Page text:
File your lawsuit. Your lawsuit (i.e., your complaint and summons), once complete, needs to be filed with the clerk of courts in the state court that has jurisdiction over your case. Because your case will concern real property, it will most likely be filed in a state court in the county where the property is located. When you go to file your case, you will need to pay a filing fee. Filing fees vary depending on the state you live in. Generally fees will range from $250 to $400. If you cannot afford the filing fee, you can ask the court to waive it.[16]
    • As soon as you pay the filing fee, your lawsuit will be stamped as "filed." Make sure you bring multiple copies of your lawsuit to be stamped. One copy will be served on the defendant and another copy will be yours to keep.
  6. Image titled Stop Grandparents Visitation Rights Step 8
    Serve the defendant. Once your lawsuit has been filed, you must serve the defendant by giving him or her a copy of it. You cannot serve the lawsuit on the defendant yourself. Instead, you need to hire someone 18 years old or older that is not related to the case. That person, called the server, will give your lawsuit to the defendant in person or in the mail. Once service is completed, your server will have to fill out a proof of service form and return it to you. The proof of service form will then be filed with the court.[17]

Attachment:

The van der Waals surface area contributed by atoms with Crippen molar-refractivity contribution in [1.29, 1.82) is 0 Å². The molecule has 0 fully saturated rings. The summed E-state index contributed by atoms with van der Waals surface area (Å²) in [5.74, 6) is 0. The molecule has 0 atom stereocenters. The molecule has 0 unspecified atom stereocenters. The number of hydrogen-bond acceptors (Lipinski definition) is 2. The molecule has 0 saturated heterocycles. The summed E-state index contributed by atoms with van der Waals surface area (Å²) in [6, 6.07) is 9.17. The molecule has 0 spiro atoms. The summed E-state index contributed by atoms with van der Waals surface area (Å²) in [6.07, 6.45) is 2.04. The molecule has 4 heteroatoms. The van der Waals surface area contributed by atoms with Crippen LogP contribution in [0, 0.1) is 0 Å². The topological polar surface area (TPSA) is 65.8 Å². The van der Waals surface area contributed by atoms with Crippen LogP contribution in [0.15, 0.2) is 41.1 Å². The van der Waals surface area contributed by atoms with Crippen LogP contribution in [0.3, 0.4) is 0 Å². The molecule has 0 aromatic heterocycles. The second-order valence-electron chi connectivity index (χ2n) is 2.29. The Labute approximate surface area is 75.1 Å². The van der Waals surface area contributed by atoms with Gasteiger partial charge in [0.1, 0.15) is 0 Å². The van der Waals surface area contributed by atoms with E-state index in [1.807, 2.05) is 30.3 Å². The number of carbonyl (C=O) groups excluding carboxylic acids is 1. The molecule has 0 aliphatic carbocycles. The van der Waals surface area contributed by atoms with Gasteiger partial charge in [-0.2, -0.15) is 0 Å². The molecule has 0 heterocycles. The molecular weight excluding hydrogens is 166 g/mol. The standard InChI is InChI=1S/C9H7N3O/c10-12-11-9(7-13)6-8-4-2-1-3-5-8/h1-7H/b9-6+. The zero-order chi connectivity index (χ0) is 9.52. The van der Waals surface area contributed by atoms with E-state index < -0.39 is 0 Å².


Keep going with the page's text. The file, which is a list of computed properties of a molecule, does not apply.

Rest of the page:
7. Image titled Invest Small Amounts of Money Wisely Step 9
    Await the defendant’s answer. After you serve the defendant he or she will have to respond within a certain period of time. The period of time a defendant has to respond will depend on the laws of your state. Usually the time limit is about 30 days. The most common response to a complaint is an answer, which is a formal legal document responding to each of your allegations.
    • Read the defendant's answer carefully because it will give you a good idea of how he or she plans to fight your case.
    • If the defendant does not respond in time, or does not respond at all, the court may rule in your favor with a default judgment. If this happens, you will win and get the relief you asked for in your complaint.[18]

Part 5
Going to Court

  1. Image titled Claim Compensation for Whiplash Step 32
    Conduct discovery. During discovery you and the defendant will have an opportunity to exchange information in order to prepare for trial. When you exchange information you will be able to talk with witnesses, look at documents, get an idea of what the defendant is going to say, and see how strong your case is. To help you through discovery you will be able to use the following tools:[19]
    • Depositions, which are formal in-person interviews with witnesses and parties. These interviews are conducted under oath and answers can be used in court.